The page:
A former Frieze artistic director has established a new art and design fair in New York that offers exhibitors fewer restrictions and lower prices.
Established by Abby Bangser, who was previously artistic director of Frieze for the Americas and Asia, the new show offers an alternative to the traditional art fair, which is typically expensive and highly regimented.
Bangser’s aim with Object & Thing is to open up the art and design fair to a wider range of collectors and exhibitors. Exhibitors don’t have to pay hefty participation fees, as Object & Thing makes profit on the commission of sales instead.
Objects on sale also hit a lower price range than those typically featured in fairs, ranging in cost from $1,000 to $50,000 (£760 to £38,350).
The inaugural fair featured a selection of 200 design objects from 32 galleries, including Friedman Benda, Matthew Marks Gallery, The Modern Institute and Salon 94 Design.
“I really started from a conceptual desire to bring together both art and design without hierarchy between the disciplines,” Bangser told Dezeen.
“I thought objects were a perfect way to do this in that both artists and designers have object making practices.”
Items on show included Faye Toogood’s Roly Poly chair, bizarre porcelain pieces by Ann Agee, Beate Kuhn’s Sensual Sculpture and a series of artist board games. Objects were sourced from a mix of emerging artists and established designers such as Ettore Sottsass and Donald Judd.
“These are not pretty decorative objects, but often beautiful, challenging conceptual works,” said Bangser. “Some are functional, but not all.”
“The works are a meeting place between art and design and will allow someone who decides to acquire the piece to embrace each artist’s vision for what an object can be,” she added.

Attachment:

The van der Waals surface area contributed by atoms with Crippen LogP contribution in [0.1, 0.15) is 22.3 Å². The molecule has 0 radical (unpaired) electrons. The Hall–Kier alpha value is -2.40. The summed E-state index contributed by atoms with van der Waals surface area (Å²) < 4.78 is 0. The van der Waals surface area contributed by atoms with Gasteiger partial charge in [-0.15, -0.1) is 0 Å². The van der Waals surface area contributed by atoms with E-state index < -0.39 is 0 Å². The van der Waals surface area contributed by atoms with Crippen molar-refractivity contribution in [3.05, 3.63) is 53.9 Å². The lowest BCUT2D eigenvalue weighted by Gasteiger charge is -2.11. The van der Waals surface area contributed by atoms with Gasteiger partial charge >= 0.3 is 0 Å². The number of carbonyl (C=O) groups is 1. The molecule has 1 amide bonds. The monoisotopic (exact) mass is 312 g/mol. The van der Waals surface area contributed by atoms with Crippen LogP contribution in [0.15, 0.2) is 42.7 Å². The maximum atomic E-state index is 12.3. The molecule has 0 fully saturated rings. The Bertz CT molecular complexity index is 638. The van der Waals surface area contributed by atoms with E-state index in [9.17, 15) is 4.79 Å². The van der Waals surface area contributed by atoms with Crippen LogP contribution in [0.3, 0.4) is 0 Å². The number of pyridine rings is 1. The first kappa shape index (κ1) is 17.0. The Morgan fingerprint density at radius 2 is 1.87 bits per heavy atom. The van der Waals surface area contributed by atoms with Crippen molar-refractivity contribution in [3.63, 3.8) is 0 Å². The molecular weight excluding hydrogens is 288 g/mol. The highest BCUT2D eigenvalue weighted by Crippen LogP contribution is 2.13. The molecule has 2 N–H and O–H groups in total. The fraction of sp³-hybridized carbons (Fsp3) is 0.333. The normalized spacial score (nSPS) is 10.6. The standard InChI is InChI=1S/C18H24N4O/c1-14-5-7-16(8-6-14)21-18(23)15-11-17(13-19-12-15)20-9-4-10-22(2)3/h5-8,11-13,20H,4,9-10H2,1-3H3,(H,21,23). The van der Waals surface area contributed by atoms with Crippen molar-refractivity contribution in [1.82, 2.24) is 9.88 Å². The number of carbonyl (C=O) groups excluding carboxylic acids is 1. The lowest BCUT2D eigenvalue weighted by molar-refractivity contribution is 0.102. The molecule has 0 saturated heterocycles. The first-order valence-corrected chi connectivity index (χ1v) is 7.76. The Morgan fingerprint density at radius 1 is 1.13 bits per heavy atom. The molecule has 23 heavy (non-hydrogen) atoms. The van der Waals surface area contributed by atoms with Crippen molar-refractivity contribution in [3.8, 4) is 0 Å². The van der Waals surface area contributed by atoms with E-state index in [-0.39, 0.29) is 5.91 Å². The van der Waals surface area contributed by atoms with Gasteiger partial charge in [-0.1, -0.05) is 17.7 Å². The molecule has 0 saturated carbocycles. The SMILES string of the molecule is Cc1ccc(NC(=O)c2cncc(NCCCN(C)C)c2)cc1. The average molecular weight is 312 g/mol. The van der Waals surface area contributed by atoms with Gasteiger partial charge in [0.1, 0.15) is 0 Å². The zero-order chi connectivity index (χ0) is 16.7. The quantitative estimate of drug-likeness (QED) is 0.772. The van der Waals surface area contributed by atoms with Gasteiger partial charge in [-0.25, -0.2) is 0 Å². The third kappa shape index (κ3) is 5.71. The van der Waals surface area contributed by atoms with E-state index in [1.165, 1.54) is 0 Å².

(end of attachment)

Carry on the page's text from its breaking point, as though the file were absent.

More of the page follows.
New York architect Rafael Cárdenas serves as Object & Thing’s creative director. He designed the layout to suit the restructured format.
To create fluidity between the different displays, Cárdenas installed a series of wooden tables with curved bottoms. These ranged in height and size to suit different works – larger objects were typically set atop the lower podiums, while taller structures provided platforms for smaller designs.
Translucent screens provided backs to several of these podiums and featured gridded markings that drew on the industrial window frames of the existing space.
A number of objects were grouped into themes, rather than the gallery booths found in typical art fairs.
“We have a very special cluster of artists’ seating, some works grouped by themes such as nautical elements, artists’ games, and vessels,” said Bangser. “The totality of the exhibition is what I think is most striking, but each work in itself is also a real achievement for each artist.”
Object & Thing took place at 99 Scott, Brooklyn from 3 to 5 May 2019. Works were also available to purchase on Object & Thing’s website for the duration of the three-day event.
Photography is by Pernille Loof.